Friday, April 3, 2009

All Saints Day, part II

Jack leaned down again, matched his breathing to Beth’s.




He leaned closer. He felt his pulse throbbing in his temples. He took her hand in one of his.

He took a deep breath, then pressed his lips to hers.

Electricity seemed to surge, sizzling behind his eyes. His whole body gave a jerk, then went numb.

* * * * *

He came back to himself with a flash. Beth’s hand was squeezing his, his fingers creaking under the pressure. From the corner of his eye, all Jack could see was her eye, huge and green, spun with motes of gold.

Her free hand came up under his chin, and there was another bright flash behind his eyes.

* * * * *

Cool hands were on his cheeks, and he felt a damp cloth on his brow.

He opened his eyes, and there was a pale, blurry face hovering above his, upside down. Two blobs of green sharpened into Beth’s wide, staring eyes, and it took Jack a few minutes to process her upside-down expression. Was it worry? Fear? The brows contracted, the eyes narrowing.

“You’re getting up on your own, John Henry Jacobs,” she said. “I am not returning that favor.”

Jack sat up, watched the room dip and spin. He leaned forward, and his stomach flipped. He took a few deep breaths. He rubbed his jaw, tasted blood. It felt like he’d bitten his tongue.

He felt hands on his arm. “Up,” Beth said.

He stood, blinking. His head felt stuffed with cotton. His ears were ringing.

“Jack,” his mother called. “You slept through breakfast. I can’t drive you this morning, so don’t miss the bus.”

He shrugged into his coat, grabbed his backpack, and paused by the table to finish off his glass of orange juice. The cold of it cleared some of the cobwebs from his head.

“Jack, come on,” Beth said, holding the screen door for him.

He trudged down the gravel path, rubbing his chin. It wasn’t swollen yet, but it sure felt sore.

Every time he looked her direction, Beth blushed, and looked away.

Ellie scampered after them, her braids’ bobbing contained by a pink knit cap that matched her backpack.

Beth squatted down, straightened the cap across Ellie’s brow.

“What are you going to say about this morning to the kids in your class?” she asked the girl.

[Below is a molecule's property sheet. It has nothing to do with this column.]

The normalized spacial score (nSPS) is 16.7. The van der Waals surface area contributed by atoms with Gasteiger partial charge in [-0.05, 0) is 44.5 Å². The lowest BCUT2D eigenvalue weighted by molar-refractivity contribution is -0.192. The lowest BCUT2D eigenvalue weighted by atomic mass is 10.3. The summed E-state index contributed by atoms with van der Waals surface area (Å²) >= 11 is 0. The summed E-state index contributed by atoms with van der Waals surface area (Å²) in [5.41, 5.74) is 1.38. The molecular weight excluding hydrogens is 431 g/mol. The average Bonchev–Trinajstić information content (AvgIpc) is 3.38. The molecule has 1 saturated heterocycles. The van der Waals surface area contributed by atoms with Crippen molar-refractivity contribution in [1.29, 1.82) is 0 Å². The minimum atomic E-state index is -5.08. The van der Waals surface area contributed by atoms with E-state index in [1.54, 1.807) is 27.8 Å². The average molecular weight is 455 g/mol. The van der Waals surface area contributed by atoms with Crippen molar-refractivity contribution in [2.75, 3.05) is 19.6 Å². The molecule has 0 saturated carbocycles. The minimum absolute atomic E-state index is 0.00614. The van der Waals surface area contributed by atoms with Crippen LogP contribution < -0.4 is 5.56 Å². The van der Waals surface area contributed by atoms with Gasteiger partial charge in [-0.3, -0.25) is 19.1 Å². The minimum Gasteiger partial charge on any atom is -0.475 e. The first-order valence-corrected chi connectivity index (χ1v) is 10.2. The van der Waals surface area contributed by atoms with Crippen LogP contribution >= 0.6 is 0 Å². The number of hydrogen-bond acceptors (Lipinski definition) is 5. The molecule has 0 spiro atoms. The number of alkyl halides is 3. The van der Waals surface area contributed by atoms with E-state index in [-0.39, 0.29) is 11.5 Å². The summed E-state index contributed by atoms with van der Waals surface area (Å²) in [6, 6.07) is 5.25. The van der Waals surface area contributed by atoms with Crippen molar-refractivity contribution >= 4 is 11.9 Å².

“Nothing,” Ellie said.

“Right. And the kids on the bus?”

“Nothing,” Ellie whispered.

“Right. And what happens if you do?”

“You’re going to call your daddy and have him put a mummy curse on me and my fingers are gonna shrivel up and fall off.”

“Right,” said Beth, her voice completely level, serious. “If you’re very lucky, that’s all that will happen.”

* * * * *

“But I have books galore at home,” Beth said. “Why are you dragging me here?”

“I can’t believe you’ve been going to school this long and haven’t even set foot in the library,” Jack said. “It just isn’t normal.”

“I disappeared for a week. I walk through your dreams. I have never been ‘normal’”

“Well, I thought you were until eleven days ago.”

He pulled the door open, ushered Beth through.

Mrs. Simms looked up from a cart of books still behind the counter.

“Jack, a cheerful Samhain to you,” she said with a smile. “And who is your friend?”

“Mrs. Simms, I’d like to introduce you to my buried treasure.”

Beth’s jaw dropped open. Her forehead crinkled into a frown.

“What did you call me?”

Mrs. Simms laughed. “Please, dear, don’t take it the wrong way. There is a story there. But first, Jack. Apologize to the young lady.”

“I don’t know of you’d call her a lady if you knew what she did to me this morning,” he muttered, rubbing the purple spot on his jaw.

"You're a fine one to talk!"

“Okay!” he said, holding his hands up as Beth balled her hand into a fist.

He cleared his throat.

“Mrs. Simms, this is Professor Harrison’s daughter, my neighbor, and very best friend who you have been instrumental in restoring to… er… health. I present to you Ms. Aribeth Leigh-Harrison. She and I are both greatly in your debt.”

Jack had taken Beth’s other hand, and held it out to the librarian as he finished his introduction.

“Beth, this is Mrs. Simms, who knows a lot about everything. She helped me find that note that you left me. And then she helped me track down your Sam Hain.”

“A pleasure to meet you, Ms. Leigh-Harrison,” the librarian said, giving Beth’s hand a good shake. “Young Jack here has had quite a bit to say about you, off and on. Knowing who your father is, I can’t say I’m surprised that you wouldn’t want to spend much time here.”

“Please,” the girl said, “call me ‘Beth.’ If you were as big a help as Jack said you were, then I have been remiss in coming here to pick your brain for help in sorting out clues and mysteries of my own. And when my father returns from Peru, I am going to bring him by here to meet you, too.”

“Goodness!” Mrs. Simms always seemed to be smiling, and Jack didn’t think it possible for her to smile any more, but Beth managed that feat.

“Well,” Jack said. “I just wanted to thank you for the help again, Mrs. Simms, and make sure you got to see the fruits of your research in the flesh.”

The bell rang, and the librarian waved as they dashed out the doors.

“You practiced that all morning in your head, didn’t you?” Beth asked him.

“Yes. Yes I did.”

“I don’t think I’ve ever been called ‘buried treasure’ or a ‘fruit of research.’” Beth said.

“Well, now you’ve been called both. In the same day.”

“And… wait, what did you mean ‘your buried treasure’?”

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